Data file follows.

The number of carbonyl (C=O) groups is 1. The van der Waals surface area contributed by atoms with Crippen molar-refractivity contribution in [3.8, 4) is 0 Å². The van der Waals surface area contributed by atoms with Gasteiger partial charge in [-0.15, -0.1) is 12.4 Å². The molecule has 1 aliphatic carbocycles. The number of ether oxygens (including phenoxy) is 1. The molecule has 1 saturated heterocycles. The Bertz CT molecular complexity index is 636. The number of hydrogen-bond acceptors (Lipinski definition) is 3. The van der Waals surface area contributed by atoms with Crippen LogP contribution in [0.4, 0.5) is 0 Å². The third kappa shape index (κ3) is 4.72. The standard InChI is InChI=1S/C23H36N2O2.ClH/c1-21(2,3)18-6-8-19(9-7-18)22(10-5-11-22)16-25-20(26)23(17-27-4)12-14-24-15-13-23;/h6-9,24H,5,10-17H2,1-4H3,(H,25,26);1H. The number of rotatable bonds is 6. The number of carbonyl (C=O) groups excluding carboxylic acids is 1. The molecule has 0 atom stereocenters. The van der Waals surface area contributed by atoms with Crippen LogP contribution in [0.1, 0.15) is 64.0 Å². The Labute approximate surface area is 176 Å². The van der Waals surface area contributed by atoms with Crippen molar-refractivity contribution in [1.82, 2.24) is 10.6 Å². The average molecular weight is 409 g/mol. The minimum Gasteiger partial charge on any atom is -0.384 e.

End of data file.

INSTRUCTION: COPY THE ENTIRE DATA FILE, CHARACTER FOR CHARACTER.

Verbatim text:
The number of carbonyl (C=O) groups is 1. The van der Waals surface area contributed by atoms with Crippen molar-refractivity contribution in [3.8, 4) is 0 Å². The van der Waals surface area contributed by atoms with Gasteiger partial charge in [-0.15, -0.1) is 12.4 Å². The molecule has 1 aliphatic carbocycles. The number of ether oxygens (including phenoxy) is 1. The molecule has 1 saturated heterocycles. The Bertz CT molecular complexity index is 636. The number of hydrogen-bond acceptors (Lipinski definition) is 3. The van der Waals surface area contributed by atoms with Crippen LogP contribution in [0.4, 0.5) is 0 Å². The third kappa shape index (κ3) is 4.72. The standard InChI is InChI=1S/C23H36N2O2.ClH/c1-21(2,3)18-6-8-19(9-7-18)22(10-5-11-22)16-25-20(26)23(17-27-4)12-14-24-15-13-23;/h6-9,24H,5,10-17H2,1-4H3,(H,25,26);1H. The number of rotatable bonds is 6. The number of carbonyl (C=O) groups excluding carboxylic acids is 1. The molecule has 0 atom stereocenters. The van der Waals surface area contributed by atoms with Crippen LogP contribution in [0.1, 0.15) is 64.0 Å². The Labute approximate surface area is 176 Å². The van der Waals surface area contributed by atoms with Crippen molar-refractivity contribution in [1.82, 2.24) is 10.6 Å². The average molecular weight is 409 g/mol. The minimum Gasteiger partial charge on any atom is -0.384 e.